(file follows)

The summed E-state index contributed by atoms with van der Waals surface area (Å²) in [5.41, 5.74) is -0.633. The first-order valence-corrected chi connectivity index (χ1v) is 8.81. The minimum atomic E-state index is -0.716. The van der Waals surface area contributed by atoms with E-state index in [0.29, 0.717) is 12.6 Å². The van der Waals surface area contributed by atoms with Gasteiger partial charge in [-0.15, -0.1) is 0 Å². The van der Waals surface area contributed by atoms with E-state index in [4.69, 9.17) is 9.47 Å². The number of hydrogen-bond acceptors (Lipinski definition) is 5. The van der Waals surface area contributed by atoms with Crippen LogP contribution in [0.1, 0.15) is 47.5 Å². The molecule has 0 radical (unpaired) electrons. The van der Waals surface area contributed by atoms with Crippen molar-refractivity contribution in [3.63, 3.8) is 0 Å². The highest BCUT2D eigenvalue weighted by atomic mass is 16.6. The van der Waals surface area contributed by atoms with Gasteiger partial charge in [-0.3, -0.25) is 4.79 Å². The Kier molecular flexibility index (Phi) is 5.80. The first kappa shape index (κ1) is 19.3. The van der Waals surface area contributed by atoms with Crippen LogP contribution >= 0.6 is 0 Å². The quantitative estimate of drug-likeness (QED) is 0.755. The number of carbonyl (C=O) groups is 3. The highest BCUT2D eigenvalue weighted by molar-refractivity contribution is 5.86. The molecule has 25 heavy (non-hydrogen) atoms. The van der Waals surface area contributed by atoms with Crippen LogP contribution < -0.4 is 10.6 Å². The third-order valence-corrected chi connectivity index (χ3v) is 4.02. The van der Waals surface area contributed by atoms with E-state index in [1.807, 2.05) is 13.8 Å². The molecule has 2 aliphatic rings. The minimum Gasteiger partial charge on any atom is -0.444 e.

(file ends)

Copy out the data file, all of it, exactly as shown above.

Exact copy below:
The summed E-state index contributed by atoms with van der Waals surface area (Å²) in [5.41, 5.74) is -0.633. The first-order valence-corrected chi connectivity index (χ1v) is 8.81. The minimum atomic E-state index is -0.716. The van der Waals surface area contributed by atoms with E-state index in [0.29, 0.717) is 12.6 Å². The van der Waals surface area contributed by atoms with Gasteiger partial charge in [-0.15, -0.1) is 0 Å². The van der Waals surface area contributed by atoms with E-state index in [4.69, 9.17) is 9.47 Å². The number of hydrogen-bond acceptors (Lipinski definition) is 5. The van der Waals surface area contributed by atoms with Crippen LogP contribution in [0.1, 0.15) is 47.5 Å². The molecule has 0 radical (unpaired) electrons. The van der Waals surface area contributed by atoms with Crippen molar-refractivity contribution in [3.63, 3.8) is 0 Å². The highest BCUT2D eigenvalue weighted by atomic mass is 16.6. The van der Waals surface area contributed by atoms with Gasteiger partial charge in [-0.3, -0.25) is 4.79 Å². The Kier molecular flexibility index (Phi) is 5.80. The first kappa shape index (κ1) is 19.3. The van der Waals surface area contributed by atoms with Crippen LogP contribution >= 0.6 is 0 Å². The quantitative estimate of drug-likeness (QED) is 0.755. The number of carbonyl (C=O) groups is 3. The highest BCUT2D eigenvalue weighted by molar-refractivity contribution is 5.86. The molecule has 25 heavy (non-hydrogen) atoms. The van der Waals surface area contributed by atoms with Crippen LogP contribution < -0.4 is 10.6 Å². The third-order valence-corrected chi connectivity index (χ3v) is 4.02. The van der Waals surface area contributed by atoms with E-state index in [1.807, 2.05) is 13.8 Å². The molecule has 2 aliphatic rings. The minimum Gasteiger partial charge on any atom is -0.444 e.